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Sunday, January 26, 2020

Near Misses: Saving Ourselves One Miss at a Time......

Posted to Madden Maritime (by Richard Madden) on October 18, 2014

"Near-miss : A sequence of events and/or conditions that could have resulted in loss. This loss was prevented only by a fortuitous break in the chain of events and/or conditions. Near-miss reporting and investigating is something that mariners have been doing for many years now.

Marine Cargo Vessel Inspection Surveyors and Consultancy in Saudi Arabia

Posted to Global Marine Cargo Vessel Inspection Surveyors and Consultancy (by Vietnam Inspection Company) on July 30, 2014

Saudi Arabia Inspection in   Saudi Arabia/ Expediting/ Surveillance/ Inspector/Expediter/  Quality control/ Testing/ Certificate/ Marine Surveyors/Superintendent P&I Correspondents Insured cargo, marine investigation & adjusting in   Saudi Arabia, Countries. Dr Capt.

Austro-Hungarian North Pole Expedition

Posted to Maritime Musings (by Dennis Bryant) on November 22, 2013

Well into the nineteenth century, many believed that the region of the North Pole was open water, surrounded by floating ice. If one could only locate an opening in the ice, it would be possible to sail from the temperate region to the North Pole and possibly out the other side.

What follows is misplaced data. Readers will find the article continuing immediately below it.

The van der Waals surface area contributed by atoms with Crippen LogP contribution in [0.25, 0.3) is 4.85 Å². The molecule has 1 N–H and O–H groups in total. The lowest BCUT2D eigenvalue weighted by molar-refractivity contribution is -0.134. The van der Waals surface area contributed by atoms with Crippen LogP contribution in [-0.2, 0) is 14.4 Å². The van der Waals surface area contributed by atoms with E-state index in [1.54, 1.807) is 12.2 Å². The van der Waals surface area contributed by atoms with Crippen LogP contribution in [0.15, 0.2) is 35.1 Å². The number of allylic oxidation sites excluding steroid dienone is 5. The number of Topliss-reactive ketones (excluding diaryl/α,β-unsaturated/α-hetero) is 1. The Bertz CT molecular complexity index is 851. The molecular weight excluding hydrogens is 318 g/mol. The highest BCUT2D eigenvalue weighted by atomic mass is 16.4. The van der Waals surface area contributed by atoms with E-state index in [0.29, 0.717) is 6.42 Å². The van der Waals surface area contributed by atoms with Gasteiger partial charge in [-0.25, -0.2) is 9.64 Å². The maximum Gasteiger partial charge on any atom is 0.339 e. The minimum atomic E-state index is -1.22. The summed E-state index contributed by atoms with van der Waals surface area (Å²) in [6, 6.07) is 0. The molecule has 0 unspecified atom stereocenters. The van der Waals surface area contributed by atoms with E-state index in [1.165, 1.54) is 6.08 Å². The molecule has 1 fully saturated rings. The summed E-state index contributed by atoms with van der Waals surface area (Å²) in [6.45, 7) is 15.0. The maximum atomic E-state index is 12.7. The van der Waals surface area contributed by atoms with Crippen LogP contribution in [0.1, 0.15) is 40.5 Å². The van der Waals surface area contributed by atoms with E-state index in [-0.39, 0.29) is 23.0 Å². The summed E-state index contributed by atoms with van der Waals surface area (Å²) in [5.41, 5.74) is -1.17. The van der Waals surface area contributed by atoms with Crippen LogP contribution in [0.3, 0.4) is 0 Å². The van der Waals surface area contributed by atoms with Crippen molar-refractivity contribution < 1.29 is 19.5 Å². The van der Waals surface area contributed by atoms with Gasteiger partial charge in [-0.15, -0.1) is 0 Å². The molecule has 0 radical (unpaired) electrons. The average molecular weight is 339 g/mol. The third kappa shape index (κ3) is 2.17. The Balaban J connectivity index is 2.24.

Less With Less

Posted to Global Maritime Analysis with Joseph Keefe (by Joseph Keefe) on October 7, 2013

The annual meeting of the National Waterways Conference, held in the last week of September at Savannah, GA, held little in terms of certainty for attendees. U.S. Army Corps of Engineers (USACE) Major General Michael Walsh told those present…

Transhipment business model no good for Hong Kong

Posted to Far East Maritime (by Greg Knowler) on May 7, 2013

Some ports lend themselves, via geographic location or strategy, to transshipment. Singapore, for instance, had a throughput of 31.6 million TEUs in 2012, but more than 90 percent was comprised of containers in transit. Geographically, Singapore…

China looks inwards as export demand remains weak

Posted to Far East Maritime (by Greg Knowler) on October 25, 2012

China became known as the world’s factory by offering manufacturing costs that could not be matched by the developed nations. Its wages paid to uneducated rural migrant labour were a fraction of the mostly unionized pay required in the West, and land for factories was plentiful and cheap.